Heating with natural gas is a great alternative to using oil, and predictions show stable prices into 2030. The state should do more to encourage natural gas development.
The Maine Legislature is on its way to promoting natural gas lines and it needs to do more. This session it voted for, and Gov. Paul LePage signed, LD 1644, which will allow private companies to bond, through the quasi-state agency the Finance Authority of Maine, for private energy distribution facilities such as those for natural gas.
LePage has stated he believes natural gas pipeline development should remain in the private sector, which seems at odds with the willingness of the administration to provide low-interest public bonding opportunities for private investors. Natural gas development can be most profitably done with a true private-public partnership where both sides gain advantage from the arrangement.
Running the state “like a business” is a phrase used to justify cuts by the administration and Legislature during the state budget process. Revenues are not meeting expenditures.
The state is not achieving the basic business model for success. The state should look to increasing revenues in creative ways, and investing in natural gas will provide income as it does for the private sector.
The emergency status of LD 1644 demonstrates that the reduction of energy costs is a public necessity. Our water and sewer systems, deemed indispensable, warrant public involvement to guarantee the best service at the lowest price.
Should Maine participate in the financing and construction of natural gas distribution infrastructure because of the significant need for lower energy costs? A successful business looks for the greatest return. There is a huge potential return for the state to consider energy distribution for the public good.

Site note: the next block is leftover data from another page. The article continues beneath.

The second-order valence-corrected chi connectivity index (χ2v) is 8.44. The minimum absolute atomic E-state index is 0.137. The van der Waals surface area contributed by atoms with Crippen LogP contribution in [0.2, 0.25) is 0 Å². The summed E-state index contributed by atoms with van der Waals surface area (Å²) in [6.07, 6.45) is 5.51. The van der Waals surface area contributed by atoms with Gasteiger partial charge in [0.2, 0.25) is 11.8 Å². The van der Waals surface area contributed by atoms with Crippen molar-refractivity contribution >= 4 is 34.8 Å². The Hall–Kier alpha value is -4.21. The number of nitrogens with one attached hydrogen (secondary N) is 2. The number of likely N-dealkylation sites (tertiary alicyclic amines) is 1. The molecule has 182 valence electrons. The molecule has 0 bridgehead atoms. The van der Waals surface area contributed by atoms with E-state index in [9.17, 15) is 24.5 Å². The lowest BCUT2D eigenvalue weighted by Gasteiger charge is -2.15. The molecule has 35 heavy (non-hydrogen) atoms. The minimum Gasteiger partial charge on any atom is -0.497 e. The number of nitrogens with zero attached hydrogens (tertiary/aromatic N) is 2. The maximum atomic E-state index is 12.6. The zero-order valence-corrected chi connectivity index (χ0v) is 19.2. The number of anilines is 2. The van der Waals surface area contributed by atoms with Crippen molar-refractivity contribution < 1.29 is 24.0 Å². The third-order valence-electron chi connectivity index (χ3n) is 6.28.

Consider the advantages of public pipeline construction. A public entity benefits from a reduced cost of borrowing and is exempt from the sales tax on the purchase of materials. As natural gas pricing is based on several factors, including covering the cost of debt, consumers would benefit from the lower cost of public financing in the end result: gas rates.
Interest rates and terms are fixed for a longer time in public financing, also reducing the cost of gas to the ratepayers. Public involvement in the gas utility ensures the lowest price because it is controlled locally.
The Alaska Permanent Fund serves as an interesting example of public reward in private-public sector energy projects. Both partners realize profits.
The goal of the Alaska Permanent Fund is to provide a certain share of oil revenues to current and future generations of Alaskans. The fund was created by an amendment to the Alaska Constitution and allows each Alaskan to receive an annual check; the 2011 fund balance is approximately $38 billion.
The Legislature is authorized to spend fund income and each year the fund’s realized earnings are designated for inflation adjustments, operating expenses and the Permanent Fund dividend. Could Maine partner with private natural gas companies for a similar arrangement if state bonding is used? A successful business would certainly consider this option a win-win.
Lower rates, local control and revenue sharing make the case for Maine to take the risk to participate in the development of a natural gas distribution facility. A prosperity dividend for Mainers could possibly eliminate the need for welfare programs and property tax increases. Maine will certainly then be run like a business.
Joy Hikel is the former economic development director for the town of Madison. The views are her own and do not represent the town’s.